The political structure in Pakistan, no stranger to crisis, appears to be bracing for some new ones. Controversy over the role of military in politics and question of Parvez Musharraf’s uniform is heating up. The possible return of Shahbaz Sharif and probably Benazir Bhutto is starting to give jitters to the government. Alignments and re-alignments of political forces, normally indicative of impending change, have begun. It may still be early to talk of a change of political leadership in Pakistan, but signs of movement in that direction are starting to appear.
As if to highlight the present political predicament, a stinging swipe by the European Union Parliament was delivered on the state of democracy in Pakistan. The Parliament, while discussing about closer ties with Pakistan, took serious note of human right failings, the involvement of military in politics and curbs on the freedom of expression. Though the Parliament finally voted to pass the motion of increased cooperation with Pakistan, it also decided to have periodical review of progress of democracy in the country.
There was also criticism of the present state of affairs in Pakistan from another quarter. From President Musharraf himself! While speaking at a recent conference on UN Convention Against Corruption, he acknowledged that certain corrupt elements have been elected, and who are now trying to disrupt the system. He, however, did not identify these elements nor spelled what he intends to do with them.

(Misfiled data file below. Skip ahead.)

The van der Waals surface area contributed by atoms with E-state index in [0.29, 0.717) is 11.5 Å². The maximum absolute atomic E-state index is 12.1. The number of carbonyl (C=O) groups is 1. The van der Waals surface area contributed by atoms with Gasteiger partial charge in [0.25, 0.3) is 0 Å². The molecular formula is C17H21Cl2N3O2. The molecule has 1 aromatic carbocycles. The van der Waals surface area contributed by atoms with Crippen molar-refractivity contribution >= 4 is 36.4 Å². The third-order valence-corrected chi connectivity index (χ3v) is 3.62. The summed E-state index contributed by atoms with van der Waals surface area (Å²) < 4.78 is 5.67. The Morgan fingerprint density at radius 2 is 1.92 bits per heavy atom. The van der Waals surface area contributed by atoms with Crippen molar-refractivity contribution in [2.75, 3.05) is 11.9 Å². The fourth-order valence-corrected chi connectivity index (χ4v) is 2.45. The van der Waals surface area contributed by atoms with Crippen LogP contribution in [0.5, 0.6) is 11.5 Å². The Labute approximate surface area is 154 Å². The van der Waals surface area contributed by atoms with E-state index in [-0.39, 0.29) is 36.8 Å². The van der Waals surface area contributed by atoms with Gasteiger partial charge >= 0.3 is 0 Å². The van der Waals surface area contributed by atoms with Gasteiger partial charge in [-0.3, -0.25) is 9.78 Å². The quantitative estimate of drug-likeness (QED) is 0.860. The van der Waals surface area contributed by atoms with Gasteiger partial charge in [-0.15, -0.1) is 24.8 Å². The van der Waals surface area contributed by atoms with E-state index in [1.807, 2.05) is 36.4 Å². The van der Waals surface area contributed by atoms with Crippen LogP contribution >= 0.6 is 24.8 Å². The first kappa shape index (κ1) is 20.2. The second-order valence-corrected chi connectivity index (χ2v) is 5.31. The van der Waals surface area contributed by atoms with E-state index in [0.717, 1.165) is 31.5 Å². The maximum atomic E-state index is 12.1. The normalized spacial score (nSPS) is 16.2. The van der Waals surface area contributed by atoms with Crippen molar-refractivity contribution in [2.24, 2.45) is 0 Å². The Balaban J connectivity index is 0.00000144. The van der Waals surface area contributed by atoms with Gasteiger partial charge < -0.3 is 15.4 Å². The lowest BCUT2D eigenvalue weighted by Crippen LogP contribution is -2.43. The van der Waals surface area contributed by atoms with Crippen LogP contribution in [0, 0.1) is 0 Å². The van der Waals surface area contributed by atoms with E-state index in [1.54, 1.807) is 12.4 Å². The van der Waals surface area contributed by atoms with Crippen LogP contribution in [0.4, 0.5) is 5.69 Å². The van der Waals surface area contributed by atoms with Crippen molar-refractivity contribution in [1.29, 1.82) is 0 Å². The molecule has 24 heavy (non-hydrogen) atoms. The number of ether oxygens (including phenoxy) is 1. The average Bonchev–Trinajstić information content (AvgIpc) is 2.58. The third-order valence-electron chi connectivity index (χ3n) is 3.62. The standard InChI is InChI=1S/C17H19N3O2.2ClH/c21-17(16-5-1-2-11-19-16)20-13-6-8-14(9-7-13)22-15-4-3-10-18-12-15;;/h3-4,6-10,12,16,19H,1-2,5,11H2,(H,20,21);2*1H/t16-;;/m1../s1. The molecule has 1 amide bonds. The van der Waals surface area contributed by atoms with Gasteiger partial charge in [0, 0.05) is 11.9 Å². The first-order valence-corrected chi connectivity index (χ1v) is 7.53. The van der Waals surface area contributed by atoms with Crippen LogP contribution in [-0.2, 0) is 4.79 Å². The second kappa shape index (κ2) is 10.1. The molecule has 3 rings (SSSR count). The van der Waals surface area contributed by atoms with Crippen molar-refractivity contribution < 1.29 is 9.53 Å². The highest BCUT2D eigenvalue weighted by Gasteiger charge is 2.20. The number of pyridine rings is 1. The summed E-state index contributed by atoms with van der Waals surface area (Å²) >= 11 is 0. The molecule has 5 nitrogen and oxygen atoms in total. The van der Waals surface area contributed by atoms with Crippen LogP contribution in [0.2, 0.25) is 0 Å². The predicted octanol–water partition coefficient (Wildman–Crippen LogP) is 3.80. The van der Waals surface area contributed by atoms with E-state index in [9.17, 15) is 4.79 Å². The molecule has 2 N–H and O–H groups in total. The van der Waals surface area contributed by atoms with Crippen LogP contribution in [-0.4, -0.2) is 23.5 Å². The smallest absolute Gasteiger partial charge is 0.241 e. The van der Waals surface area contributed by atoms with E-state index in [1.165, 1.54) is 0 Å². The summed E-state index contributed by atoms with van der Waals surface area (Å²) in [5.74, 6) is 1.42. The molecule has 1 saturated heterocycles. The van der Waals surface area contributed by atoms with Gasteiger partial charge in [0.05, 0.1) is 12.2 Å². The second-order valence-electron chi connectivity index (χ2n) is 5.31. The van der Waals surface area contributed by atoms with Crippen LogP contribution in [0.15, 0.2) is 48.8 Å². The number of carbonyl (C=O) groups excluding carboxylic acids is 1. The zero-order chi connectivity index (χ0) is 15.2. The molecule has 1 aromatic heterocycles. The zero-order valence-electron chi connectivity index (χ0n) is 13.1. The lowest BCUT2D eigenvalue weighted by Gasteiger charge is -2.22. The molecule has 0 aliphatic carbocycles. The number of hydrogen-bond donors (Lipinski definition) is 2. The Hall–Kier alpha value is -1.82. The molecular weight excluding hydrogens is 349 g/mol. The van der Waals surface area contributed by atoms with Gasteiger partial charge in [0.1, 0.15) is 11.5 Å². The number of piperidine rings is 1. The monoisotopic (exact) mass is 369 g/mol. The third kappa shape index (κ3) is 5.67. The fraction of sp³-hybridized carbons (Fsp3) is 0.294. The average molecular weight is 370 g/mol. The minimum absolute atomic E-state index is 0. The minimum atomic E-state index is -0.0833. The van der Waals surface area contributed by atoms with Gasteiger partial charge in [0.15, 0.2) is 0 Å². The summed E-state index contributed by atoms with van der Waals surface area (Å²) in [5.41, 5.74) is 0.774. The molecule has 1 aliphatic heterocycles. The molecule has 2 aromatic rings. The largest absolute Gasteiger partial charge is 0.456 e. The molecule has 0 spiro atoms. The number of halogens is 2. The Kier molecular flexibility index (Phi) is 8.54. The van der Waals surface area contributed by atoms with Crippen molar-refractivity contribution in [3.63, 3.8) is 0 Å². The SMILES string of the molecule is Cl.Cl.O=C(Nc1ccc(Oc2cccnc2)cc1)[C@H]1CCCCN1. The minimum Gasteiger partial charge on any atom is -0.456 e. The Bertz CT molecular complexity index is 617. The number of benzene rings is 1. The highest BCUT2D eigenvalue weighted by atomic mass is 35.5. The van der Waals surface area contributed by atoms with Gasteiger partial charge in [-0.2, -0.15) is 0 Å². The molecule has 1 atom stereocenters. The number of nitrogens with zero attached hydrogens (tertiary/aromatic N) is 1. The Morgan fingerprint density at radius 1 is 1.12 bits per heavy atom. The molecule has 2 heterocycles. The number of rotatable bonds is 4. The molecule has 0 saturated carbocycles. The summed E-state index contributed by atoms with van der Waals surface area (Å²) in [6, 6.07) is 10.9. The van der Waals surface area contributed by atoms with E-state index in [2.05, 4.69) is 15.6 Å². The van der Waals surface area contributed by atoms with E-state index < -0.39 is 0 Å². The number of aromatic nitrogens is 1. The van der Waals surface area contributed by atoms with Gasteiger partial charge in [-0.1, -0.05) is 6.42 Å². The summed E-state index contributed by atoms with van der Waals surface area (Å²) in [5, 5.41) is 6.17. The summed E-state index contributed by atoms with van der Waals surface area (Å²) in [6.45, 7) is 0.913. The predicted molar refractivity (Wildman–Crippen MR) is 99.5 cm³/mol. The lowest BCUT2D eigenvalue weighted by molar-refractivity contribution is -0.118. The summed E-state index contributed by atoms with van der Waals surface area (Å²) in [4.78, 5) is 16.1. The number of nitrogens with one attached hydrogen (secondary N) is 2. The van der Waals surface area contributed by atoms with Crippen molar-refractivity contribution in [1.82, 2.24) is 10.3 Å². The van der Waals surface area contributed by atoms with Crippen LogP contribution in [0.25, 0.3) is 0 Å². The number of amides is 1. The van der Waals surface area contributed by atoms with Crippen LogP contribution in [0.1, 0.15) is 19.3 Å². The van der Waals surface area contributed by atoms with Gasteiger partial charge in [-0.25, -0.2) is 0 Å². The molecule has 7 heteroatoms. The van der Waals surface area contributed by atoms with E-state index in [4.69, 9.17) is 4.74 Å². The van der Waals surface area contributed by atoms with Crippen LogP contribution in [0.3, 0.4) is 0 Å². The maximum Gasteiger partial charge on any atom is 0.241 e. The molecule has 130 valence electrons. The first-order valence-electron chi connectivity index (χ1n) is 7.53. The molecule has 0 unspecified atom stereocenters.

He was more specific about the state of corruption of the government employees in Pakistan. According to him 10 per cent of the employees were extremely dishonest and another 80 per cent acted according to the circumstances. Given the unbridled culture of corruption in Pakistan it is not difficult to make out which side majority from the second group belongs. This cumulative number is so large that efforts for any meaningful change in the governance would be an outlandish proposition. It also hardly speaks well of the government’s efforts to curb corruption.
Coming back to the changing political landscape in Pakistan, it is quite apparent that for all the talk of ‘sustainable democracy’ the present system, unless changed significantly, does not appear to be very sustainable. A quick look at the present state of affairs would testify to this.
The 1973 constitution, which has remained in abeyance for long periods including after the take over by Musharraf, is now in operation, but in quite a changed shape. Effectively there is a ‘troika’ of power structure; the government headed by a Prime Minister, a President who could dismiss the government and the recently constituted National Security Council (NSC), the extent of whose powers are still matters of conjecture. In this is lost as to who is actually running the show.
The President is still the chief of army staff and as per the deal of amending the constitution, should shed his uniform on December 31, 2004. This aspect is also matter of speculation because there are conflicting signals about the President’s intentions. One thing is, however, quite apparent; the President by not being definitive about his intent is keeping the options open. Many feel that if he still needed his army uniform to manage the affairs of the country then what was the requirement of amending the constitution to increase the power of the President and also for creation of the NSC? At least the constitution could have been spared and there would be one less controversy.